Is Patriotism Christian?

As I sat in church on Sunday, singing songs that melded the spiritual with the patriotic, and applauding members of the military who had fought to keep America free, I contemplated more than ever the distinction between this world and the next.

There are some Christians who feel no loyalty to any country. They emphasize verses such as the one in the book of Hebrews, chapter eleven, which says of those who had been faithful to God yet never saw the fulfillment of all His promises on earth, “They admitted that they were aliens and strangers on earth. … They were longing for a better country—a heavenly one. Therefore God is not ashamed to be called their God, for He has prepared a city for them.”

As a Christian, I take those verses to heart as well. Everything of which I am a part in this world is temporary. My ultimate destination is beyond any earthly nation. I agree with that assertion.

Some, though, will take it to mean that if this is temporary, then it is inconsequential. That is a leap in logic that is not valid. What we experience now may be temporary, but it is nevertheless real; it may be temporary, but God still demands our all in ensuring that righteousness prevails in the here and now.  What I do now has eternal ramifications; the eternity into which I will enter one day will be an extension of what started here. The character I develop now will go with me into that eternity.

One of America’s founders, James Madison, the Father of the Constitution, understood these priorities very well. In a document he wrote arguing for liberty of conscience with respect to religious beliefs [as opposed to the state telling people which church they should attend], he said this:

Before any man can be considered as a member of Civil Society, he must be considered as a subject of the Governor of the Universe: And if a member of Civil Society, do it with a saving of his allegiance to the Universal Sovereign.

Madison is clear in this statement that our first responsibility is to God, and we are citizens of His country above all others. Yet that does not negate the reality of citizenship in our earthly country. We simply need to keep our priorities straight.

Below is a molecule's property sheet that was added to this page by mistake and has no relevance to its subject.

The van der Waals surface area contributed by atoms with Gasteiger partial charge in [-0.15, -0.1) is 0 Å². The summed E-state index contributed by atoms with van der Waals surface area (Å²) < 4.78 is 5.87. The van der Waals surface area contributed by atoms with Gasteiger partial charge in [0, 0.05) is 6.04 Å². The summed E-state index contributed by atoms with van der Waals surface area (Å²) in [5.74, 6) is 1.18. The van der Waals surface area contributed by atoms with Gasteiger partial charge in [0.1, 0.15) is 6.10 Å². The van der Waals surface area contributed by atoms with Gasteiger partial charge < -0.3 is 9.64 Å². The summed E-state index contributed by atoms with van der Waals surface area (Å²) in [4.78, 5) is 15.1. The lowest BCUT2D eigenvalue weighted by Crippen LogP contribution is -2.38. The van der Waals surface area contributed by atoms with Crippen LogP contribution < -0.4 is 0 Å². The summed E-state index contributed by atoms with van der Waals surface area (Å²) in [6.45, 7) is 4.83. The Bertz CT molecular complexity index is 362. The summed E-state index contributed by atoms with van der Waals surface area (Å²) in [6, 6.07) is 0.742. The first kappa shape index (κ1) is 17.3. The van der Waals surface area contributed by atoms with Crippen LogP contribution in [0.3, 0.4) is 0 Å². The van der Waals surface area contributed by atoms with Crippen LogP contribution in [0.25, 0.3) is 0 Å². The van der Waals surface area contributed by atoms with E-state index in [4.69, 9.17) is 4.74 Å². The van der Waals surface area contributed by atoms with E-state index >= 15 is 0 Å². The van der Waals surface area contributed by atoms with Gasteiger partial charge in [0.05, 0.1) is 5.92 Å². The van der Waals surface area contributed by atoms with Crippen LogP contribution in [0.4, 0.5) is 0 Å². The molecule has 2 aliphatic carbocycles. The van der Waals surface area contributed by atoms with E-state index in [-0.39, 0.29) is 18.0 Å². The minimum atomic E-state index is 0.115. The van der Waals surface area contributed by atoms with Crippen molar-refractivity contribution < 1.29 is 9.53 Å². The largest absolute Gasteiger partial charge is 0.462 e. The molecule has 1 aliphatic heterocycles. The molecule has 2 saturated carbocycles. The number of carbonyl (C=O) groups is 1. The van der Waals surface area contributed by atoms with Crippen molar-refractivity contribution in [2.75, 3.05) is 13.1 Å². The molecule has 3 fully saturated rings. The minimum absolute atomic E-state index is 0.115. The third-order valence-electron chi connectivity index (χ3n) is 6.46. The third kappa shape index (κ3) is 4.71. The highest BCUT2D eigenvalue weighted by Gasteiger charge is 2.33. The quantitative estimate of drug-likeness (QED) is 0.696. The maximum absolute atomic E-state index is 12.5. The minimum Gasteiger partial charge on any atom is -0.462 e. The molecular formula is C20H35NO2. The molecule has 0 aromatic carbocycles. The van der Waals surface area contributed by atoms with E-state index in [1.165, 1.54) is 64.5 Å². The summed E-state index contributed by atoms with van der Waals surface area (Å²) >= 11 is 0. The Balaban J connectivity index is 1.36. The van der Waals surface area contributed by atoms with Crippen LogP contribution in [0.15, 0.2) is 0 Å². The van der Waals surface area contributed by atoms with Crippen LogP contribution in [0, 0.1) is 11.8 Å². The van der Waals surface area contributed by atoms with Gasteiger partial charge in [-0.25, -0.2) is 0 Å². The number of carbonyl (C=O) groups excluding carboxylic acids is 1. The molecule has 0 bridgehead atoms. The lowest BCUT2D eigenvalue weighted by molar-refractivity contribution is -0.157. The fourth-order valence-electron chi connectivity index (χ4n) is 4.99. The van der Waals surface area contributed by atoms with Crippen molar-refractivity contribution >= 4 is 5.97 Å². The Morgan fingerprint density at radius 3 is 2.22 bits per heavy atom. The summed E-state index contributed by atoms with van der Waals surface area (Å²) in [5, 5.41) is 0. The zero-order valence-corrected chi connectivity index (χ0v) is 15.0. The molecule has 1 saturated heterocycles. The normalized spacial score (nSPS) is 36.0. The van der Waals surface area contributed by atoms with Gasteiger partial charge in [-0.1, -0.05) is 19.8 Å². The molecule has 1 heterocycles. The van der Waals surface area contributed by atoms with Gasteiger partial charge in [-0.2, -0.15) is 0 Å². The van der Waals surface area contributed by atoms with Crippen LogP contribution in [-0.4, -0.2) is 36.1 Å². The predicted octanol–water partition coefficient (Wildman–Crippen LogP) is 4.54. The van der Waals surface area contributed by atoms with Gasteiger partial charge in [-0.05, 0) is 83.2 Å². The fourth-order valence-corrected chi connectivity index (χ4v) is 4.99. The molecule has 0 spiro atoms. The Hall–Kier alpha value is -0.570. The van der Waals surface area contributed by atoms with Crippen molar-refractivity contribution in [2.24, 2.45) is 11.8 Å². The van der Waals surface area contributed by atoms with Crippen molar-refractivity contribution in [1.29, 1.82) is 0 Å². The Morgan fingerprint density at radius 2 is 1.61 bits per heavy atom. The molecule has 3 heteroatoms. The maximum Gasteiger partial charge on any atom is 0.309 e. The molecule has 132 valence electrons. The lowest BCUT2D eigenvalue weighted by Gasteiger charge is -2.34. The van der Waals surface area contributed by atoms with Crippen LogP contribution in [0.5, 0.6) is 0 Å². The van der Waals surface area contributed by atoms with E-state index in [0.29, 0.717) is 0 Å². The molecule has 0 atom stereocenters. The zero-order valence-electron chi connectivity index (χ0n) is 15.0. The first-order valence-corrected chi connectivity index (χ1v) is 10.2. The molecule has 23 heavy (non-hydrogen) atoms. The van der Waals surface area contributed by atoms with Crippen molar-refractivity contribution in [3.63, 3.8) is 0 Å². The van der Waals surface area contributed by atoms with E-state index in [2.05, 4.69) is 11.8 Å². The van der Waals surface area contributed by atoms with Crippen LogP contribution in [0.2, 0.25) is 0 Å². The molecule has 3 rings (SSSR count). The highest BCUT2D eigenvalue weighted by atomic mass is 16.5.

I have usually shied away from the word “patriotism.” That may seem strange to some of you who know how devoted I am to the Constitution and the rule of law. My concern is that what we call patriotism be more than just an emotional attachment to a physical place on this globe. Instead, we need to concentrate on the principles that form the basis for a God-honoring patriotism.

When the United States government and its culture swerve away from God’s principles, it is harder for me to “feel” that patriotism. I admit that this year it was harder than ever due to the policies the nation is currently following. Yet my God-honoring patriotism inspires me to do whatever I can to reverse these policies and to challenge that which is dominant in the culture that is unchristian.

This is what the Lord has called all Christians to do. That’s what Jesus meant by being salt and light. I will not curse the darkness [although I will point out quite clearly where it exists]; I will instead keep pointing to the Truth that can set all men free from the sins that bind them. I will do so even if I am the only one doing it. It’s nice to know, however, that I am not alone.

Jesus says to all Christians,

You are the light of the world. A city on a hill cannot be hidden. Neither do people light a lamp and put it under a bowl. Instead they put it on its stand, and it gives light to everyone in the house.

In the same way, let your light shine before men, that they may see your good deeds and praise your Father in heaven.